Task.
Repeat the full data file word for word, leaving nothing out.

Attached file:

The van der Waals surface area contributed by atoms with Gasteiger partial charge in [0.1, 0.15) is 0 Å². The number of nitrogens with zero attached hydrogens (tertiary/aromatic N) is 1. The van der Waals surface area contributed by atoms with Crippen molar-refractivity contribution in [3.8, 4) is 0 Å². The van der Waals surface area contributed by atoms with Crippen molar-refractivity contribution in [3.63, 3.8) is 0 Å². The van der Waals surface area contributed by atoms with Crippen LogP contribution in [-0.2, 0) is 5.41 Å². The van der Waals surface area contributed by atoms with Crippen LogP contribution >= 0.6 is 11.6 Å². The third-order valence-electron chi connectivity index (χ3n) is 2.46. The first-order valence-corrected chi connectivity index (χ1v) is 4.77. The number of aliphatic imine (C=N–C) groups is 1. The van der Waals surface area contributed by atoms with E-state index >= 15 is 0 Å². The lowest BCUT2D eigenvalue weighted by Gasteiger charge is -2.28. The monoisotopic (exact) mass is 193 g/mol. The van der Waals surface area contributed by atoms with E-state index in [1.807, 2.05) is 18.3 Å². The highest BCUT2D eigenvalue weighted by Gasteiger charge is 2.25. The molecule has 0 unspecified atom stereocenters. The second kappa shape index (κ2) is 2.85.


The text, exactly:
The van der Waals surface area contributed by atoms with Gasteiger partial charge in [0.1, 0.15) is 0 Å². The number of nitrogens with zero attached hydrogens (tertiary/aromatic N) is 1. The van der Waals surface area contributed by atoms with Crippen molar-refractivity contribution in [3.8, 4) is 0 Å². The van der Waals surface area contributed by atoms with Crippen molar-refractivity contribution in [3.63, 3.8) is 0 Å². The van der Waals surface area contributed by atoms with Crippen LogP contribution in [-0.2, 0) is 5.41 Å². The van der Waals surface area contributed by atoms with Crippen LogP contribution >= 0.6 is 11.6 Å². The third-order valence-electron chi connectivity index (χ3n) is 2.46. The first-order valence-corrected chi connectivity index (χ1v) is 4.77. The number of aliphatic imine (C=N–C) groups is 1. The van der Waals surface area contributed by atoms with E-state index >= 15 is 0 Å². The lowest BCUT2D eigenvalue weighted by Gasteiger charge is -2.28. The monoisotopic (exact) mass is 193 g/mol. The van der Waals surface area contributed by atoms with E-state index in [1.807, 2.05) is 18.3 Å². The highest BCUT2D eigenvalue weighted by Gasteiger charge is 2.25. The molecule has 0 unspecified atom stereocenters. The second kappa shape index (κ2) is 2.85.